So, to give you the more thorough run-down of customer lifetime value calculations, we reproduce this infographic from Kissmetrics, which takes coffee shop chain Starbucks as an example for how to calculate customer lifetime value.
Click Image to Enlarge
Source: How To Calculate Lifetime Value
How to Improve Customer Lifetime Value
That’s the end of the maths lesson, we promise.
In the end, what we need to remember is the fact that retaining customers is much more cost-effective than acquiring new ones, and that indeed the majority of our revenue comes from existing customers.
The challenge, then, is to improve the lifetime value of our existing customers. Below are some tried and trusted tactics for doing just that.
Nurture Your Relationships
We all like to feel loved and appreciated, and sometimes all it takes is a simple, personalised thank you note sent to your loyal customers to show them that you care.
As a minimum, you should of course be sending out thank you emails to all customers at the end of every purchase. But, in order to get the most out of your relationships and increase that all-important customer lifetime value, go a few steps further.
Every now and again, reach out to them, via email or social media, and nurture the relationship.
This tactic works best when you give something away dependant on the customer segment – perhaps you could upgrade your customers to faster, cheaper or even free shipping on all future orders as a way of saying thanks for their custom. If they’re subscribers to a service, why not give them a discount for a couple of months, or offer them a temporary upgrade to a premium plan?
Entice Customers to Extend Subscription Duration
If you want to increase lifetime value, then of course you must extend the lifespan of your customers.
This means finding ways to ensure that your customers pay for your services over longer periods of time. For subscription models, it’s likely that most of your customers will be paying monthly, with the inherent risk that any amount could cancel their subscriptions at any given time.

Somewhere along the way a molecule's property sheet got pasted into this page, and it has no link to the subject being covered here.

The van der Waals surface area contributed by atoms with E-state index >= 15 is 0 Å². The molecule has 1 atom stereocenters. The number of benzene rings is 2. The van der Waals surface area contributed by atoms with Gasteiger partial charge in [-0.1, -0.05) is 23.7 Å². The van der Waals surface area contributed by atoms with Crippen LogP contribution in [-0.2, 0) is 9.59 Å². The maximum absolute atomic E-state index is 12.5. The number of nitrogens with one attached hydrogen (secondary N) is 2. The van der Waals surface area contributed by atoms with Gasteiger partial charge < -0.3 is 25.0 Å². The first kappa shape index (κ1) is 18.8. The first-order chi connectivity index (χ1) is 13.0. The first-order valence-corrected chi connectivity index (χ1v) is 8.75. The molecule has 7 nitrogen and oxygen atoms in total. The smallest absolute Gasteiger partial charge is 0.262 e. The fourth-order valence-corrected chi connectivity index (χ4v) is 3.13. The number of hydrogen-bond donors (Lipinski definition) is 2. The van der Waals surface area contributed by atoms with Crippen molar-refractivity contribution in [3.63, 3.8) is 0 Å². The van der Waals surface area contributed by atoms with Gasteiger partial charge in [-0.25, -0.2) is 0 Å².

And so, if you can entice more of these customers to switch to an annual subscription, then you will at once decrease customer churn and increase the average customer lifespan (Y).
To do so, you will need to offer an incentive. For example, you could offer two months free for those customers that upgrade to an annual subscription. What’s additionally beneficial about this tactic is that, as a by-product, you will achieve a cash flow boost – ready capital that you could use to supplement further growth and business/service improvements.
Remind Customers Why They Need You
Yes. This is important.
Your business will be solving a problem for your customers, and, as such, this where the value (from the customer’s standpoint) lies. So, make a point of reminding your customers about the value you are providing.
For instance, let’s say you’ve got a fitness app – once a week, you can remind your subscribers of your product’s value by sending out an email containing their weekly stats, showing how their health and fitness have improved over time.
In the FinTech game? Great! Do the same thing, but remind your customers how much money you’ve managed to save them over the week, month and/or year.
Proving value will ensure that you increase loyalty amongst your paying customers.
Alert Customers to New Deals
If you’ve got an ecommerce store, then make sure you’re paying attention to your analytics.
From time to time you will naturally run sales, offers and promotions – so, be sure that you alert all those customers that have viewed the now discounted items, placed them in wish lists, or abandoned the purchases at checkout before completing payment.
Email, once again, will be your weapon of choice to run these highly targeted promotions.
Back to You
Increasing customer lifetime value is one of the most important metrics to focus on. With the costs of acquisition so much higher than retention, forming a strategy to maximise revenue coming from your existing customers is a sharp move – as the (dastardly) mathematics prove.